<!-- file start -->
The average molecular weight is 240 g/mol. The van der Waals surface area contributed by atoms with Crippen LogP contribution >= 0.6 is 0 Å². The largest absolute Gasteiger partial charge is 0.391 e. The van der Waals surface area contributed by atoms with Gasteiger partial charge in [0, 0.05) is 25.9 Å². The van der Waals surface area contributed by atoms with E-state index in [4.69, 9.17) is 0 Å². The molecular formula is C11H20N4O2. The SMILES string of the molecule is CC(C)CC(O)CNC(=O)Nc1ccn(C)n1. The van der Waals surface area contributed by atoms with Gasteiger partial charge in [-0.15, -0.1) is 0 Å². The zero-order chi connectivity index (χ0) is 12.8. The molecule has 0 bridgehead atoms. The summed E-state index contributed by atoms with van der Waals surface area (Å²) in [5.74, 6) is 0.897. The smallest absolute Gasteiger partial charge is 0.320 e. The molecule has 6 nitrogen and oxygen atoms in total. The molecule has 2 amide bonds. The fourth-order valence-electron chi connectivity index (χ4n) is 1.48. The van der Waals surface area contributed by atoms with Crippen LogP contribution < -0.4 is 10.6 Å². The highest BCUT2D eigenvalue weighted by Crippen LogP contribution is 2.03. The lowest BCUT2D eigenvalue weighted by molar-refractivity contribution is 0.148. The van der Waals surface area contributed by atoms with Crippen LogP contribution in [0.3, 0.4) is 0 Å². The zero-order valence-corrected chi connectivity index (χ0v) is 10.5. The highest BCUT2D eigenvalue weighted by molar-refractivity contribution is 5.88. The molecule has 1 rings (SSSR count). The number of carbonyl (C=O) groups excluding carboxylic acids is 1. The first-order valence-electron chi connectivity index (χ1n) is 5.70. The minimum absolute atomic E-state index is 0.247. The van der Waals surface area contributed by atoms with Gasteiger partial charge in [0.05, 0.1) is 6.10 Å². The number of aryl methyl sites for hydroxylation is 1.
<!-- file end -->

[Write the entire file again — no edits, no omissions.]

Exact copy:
The average molecular weight is 240 g/mol. The van der Waals surface area contributed by atoms with Crippen LogP contribution >= 0.6 is 0 Å². The largest absolute Gasteiger partial charge is 0.391 e. The van der Waals surface area contributed by atoms with Gasteiger partial charge in [0, 0.05) is 25.9 Å². The van der Waals surface area contributed by atoms with E-state index in [4.69, 9.17) is 0 Å². The molecular formula is C11H20N4O2. The SMILES string of the molecule is CC(C)CC(O)CNC(=O)Nc1ccn(C)n1. The van der Waals surface area contributed by atoms with Gasteiger partial charge in [-0.15, -0.1) is 0 Å². The zero-order chi connectivity index (χ0) is 12.8. The molecule has 0 bridgehead atoms. The summed E-state index contributed by atoms with van der Waals surface area (Å²) in [5.74, 6) is 0.897. The smallest absolute Gasteiger partial charge is 0.320 e. The molecule has 6 nitrogen and oxygen atoms in total. The molecule has 2 amide bonds. The fourth-order valence-electron chi connectivity index (χ4n) is 1.48. The van der Waals surface area contributed by atoms with Crippen LogP contribution < -0.4 is 10.6 Å². The highest BCUT2D eigenvalue weighted by Crippen LogP contribution is 2.03. The lowest BCUT2D eigenvalue weighted by molar-refractivity contribution is 0.148. The van der Waals surface area contributed by atoms with Crippen LogP contribution in [0.3, 0.4) is 0 Å². The zero-order valence-corrected chi connectivity index (χ0v) is 10.5. The highest BCUT2D eigenvalue weighted by molar-refractivity contribution is 5.88. The molecule has 1 rings (SSSR count). The number of carbonyl (C=O) groups excluding carboxylic acids is 1. The first-order valence-electron chi connectivity index (χ1n) is 5.70. The minimum absolute atomic E-state index is 0.247. The van der Waals surface area contributed by atoms with Gasteiger partial charge in [0.05, 0.1) is 6.10 Å². The number of aryl methyl sites for hydroxylation is 1.